Westport Growth and Change

Westport Growth and Change

Across from Kelly's

Between 1800 and 1917, Westport, as well as, Kansas City, was in constant growth and change. The streets have been moved, as well as, houses and buildings. Sometimes, the homes were moved more than once. It is for that reason that I would like to know when the street in front of my house, officially became named Bell.

The Kansas City Public Library has been helpful to me in researching the history of my house. To begin my search I considered the following questions, “When was the structure built?” “Who was the original owner?” and “How does the structure fit in to the history of the neighborhood and city?”

There are a wide variety of sources to explore to answer those questions. I was able to ask the Kansas City Public Library for assistance with my research. The first place the librarian told me to look was the City Directories. City Directories and Telephone books list people at their home addresses or by business. Occupations, names of spouses and marital status are usually included in the city directories.

After, 1917, when the city had settled and the streets were established, the Indexes are searchable by address. I have been able to locate who was living at my house, to the present year. The Atlases and Sanborn Maps, list important changes to the area, such as Kansas City’s merger with Westport (which occurred in 1898.)

In the 1890 Hoye’s Blue Book, which was available on microfilm, I found a number of Patterson family members, a Paterson Company, and a Wholesale Liquor Distributor, located on B-way, a street that no longer exists. I need to consult the maps and atlasas to determine the actual street name in front of my house in the various years. I have not been able to find “B way” on any of the maps. Text on the history of Westport, mention the Santa Fe Trail as being the Bi-way. However, a photograph found through the online library had ‘B-way’ handwritten in the corner. B-way is short for Broadway.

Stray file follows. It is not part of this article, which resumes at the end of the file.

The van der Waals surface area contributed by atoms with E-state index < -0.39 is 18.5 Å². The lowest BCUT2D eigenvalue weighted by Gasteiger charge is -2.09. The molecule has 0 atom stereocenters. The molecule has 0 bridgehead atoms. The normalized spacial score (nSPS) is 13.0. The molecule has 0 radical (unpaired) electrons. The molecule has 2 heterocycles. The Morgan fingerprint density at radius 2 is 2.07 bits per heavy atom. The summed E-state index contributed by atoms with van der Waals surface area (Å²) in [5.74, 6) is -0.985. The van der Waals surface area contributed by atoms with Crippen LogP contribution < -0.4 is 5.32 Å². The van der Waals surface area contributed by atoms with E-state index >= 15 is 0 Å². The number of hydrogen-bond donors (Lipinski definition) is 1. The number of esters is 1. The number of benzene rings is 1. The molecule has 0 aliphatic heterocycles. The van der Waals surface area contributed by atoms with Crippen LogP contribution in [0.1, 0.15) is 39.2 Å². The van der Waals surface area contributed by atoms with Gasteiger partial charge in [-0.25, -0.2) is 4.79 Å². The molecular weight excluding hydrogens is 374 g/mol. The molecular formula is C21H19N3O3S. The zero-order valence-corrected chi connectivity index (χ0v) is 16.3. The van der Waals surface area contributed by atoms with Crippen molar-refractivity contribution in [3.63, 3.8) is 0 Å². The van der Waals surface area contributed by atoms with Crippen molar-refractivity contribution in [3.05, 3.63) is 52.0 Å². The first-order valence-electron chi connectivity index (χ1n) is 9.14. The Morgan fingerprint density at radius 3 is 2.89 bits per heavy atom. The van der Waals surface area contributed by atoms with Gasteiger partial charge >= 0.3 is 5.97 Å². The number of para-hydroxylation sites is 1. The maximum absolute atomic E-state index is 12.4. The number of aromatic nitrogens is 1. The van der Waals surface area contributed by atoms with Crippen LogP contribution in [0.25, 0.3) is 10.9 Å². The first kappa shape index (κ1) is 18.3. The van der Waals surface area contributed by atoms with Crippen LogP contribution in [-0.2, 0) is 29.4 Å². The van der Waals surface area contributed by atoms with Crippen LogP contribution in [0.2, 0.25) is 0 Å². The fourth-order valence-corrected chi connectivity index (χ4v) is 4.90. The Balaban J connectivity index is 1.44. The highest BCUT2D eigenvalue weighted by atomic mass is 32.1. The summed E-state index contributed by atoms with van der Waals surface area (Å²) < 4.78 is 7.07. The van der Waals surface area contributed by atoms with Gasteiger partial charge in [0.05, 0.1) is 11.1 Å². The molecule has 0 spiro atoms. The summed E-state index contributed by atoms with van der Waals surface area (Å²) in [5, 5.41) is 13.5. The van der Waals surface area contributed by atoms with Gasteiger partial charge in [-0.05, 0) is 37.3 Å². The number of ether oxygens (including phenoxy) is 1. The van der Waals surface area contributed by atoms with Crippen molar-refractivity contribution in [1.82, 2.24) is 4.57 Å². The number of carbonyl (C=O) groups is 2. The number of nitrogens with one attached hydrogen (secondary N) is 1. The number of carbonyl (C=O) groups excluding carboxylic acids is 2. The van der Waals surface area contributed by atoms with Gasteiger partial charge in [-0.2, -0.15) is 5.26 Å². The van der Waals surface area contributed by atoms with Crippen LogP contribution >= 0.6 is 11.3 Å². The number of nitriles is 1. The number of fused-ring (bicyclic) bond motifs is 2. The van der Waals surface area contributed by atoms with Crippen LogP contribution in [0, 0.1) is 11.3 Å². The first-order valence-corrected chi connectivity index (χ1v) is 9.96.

Interesting fact, a man named, James G Bell, wrote the, “Diary by Bell (1832-1867),” that contains a story about a cattle drive from San Antonio to California in 1854. The diary was published by Emerson Hough, as part of the “Log of the Texas-California Cattle Trail, 1854.” This gave an extremely rare account of the cattle drives to California. Because of his famous writing, the cattle drive from Westport along the Santa Fe Trail, beginning decades before, is less known.

Researching the history of my house has been fun, fascinating, and fulfilling. The story of, My House The Trading Post, requires additional facts to support its history. As I work with staff of the Missouri Valley Room for more historic information to share, readers will be introduced to current friends and neighbors of the pre-civil war building on the corner of 46th and Bell. A certain amount of insight has been learned about the previous owners and residents, the neighborhood, and the community at large, and fueled my imagination in creating this blog.

The Kansas City, wind blew through my coat as I dug into my purse for quarters to feed the parking meter. I went to the Jackson County Court House, on twelfth street to retrieve the deed to my house. unfortunately, the search was slow, very, very slow.  I only got as far back as 1951. The problem with the search, is that in 1990 the city decided to make more room by putting all the old records onto microfilm. The persons responsible for this task may be at fault because the ability to focus the individual records past 1951 was quite difficult.

An employee of the Recorder of Deeds Office, Pearlean, was very patient and skilled at using the dinosaur microfilm machine. She also understood how the records were stored. First we located the deed number from the property description, than we were able to search for the owners, each time the property was sold.

As I said, I only got back as far as 1951. The problem being, we couldn’t focus the document well enough to read the letters of the buyers and sellers. Pearlean, put the tapes onto several different microfilm machines, that were in the public records office. We also weren’t able to correctly identify the record filing numbers which would have helped in locating the next previous years owners. Ms. Pearlean focused, changed the lighting, repositioned the page, and did everything her skill and trial suggested. After 45 minutes, Pearlean, asked if I had enough money in the parking meter. I hadn’t. The quest for supporting documentation regarding my house, the trading post, continues.


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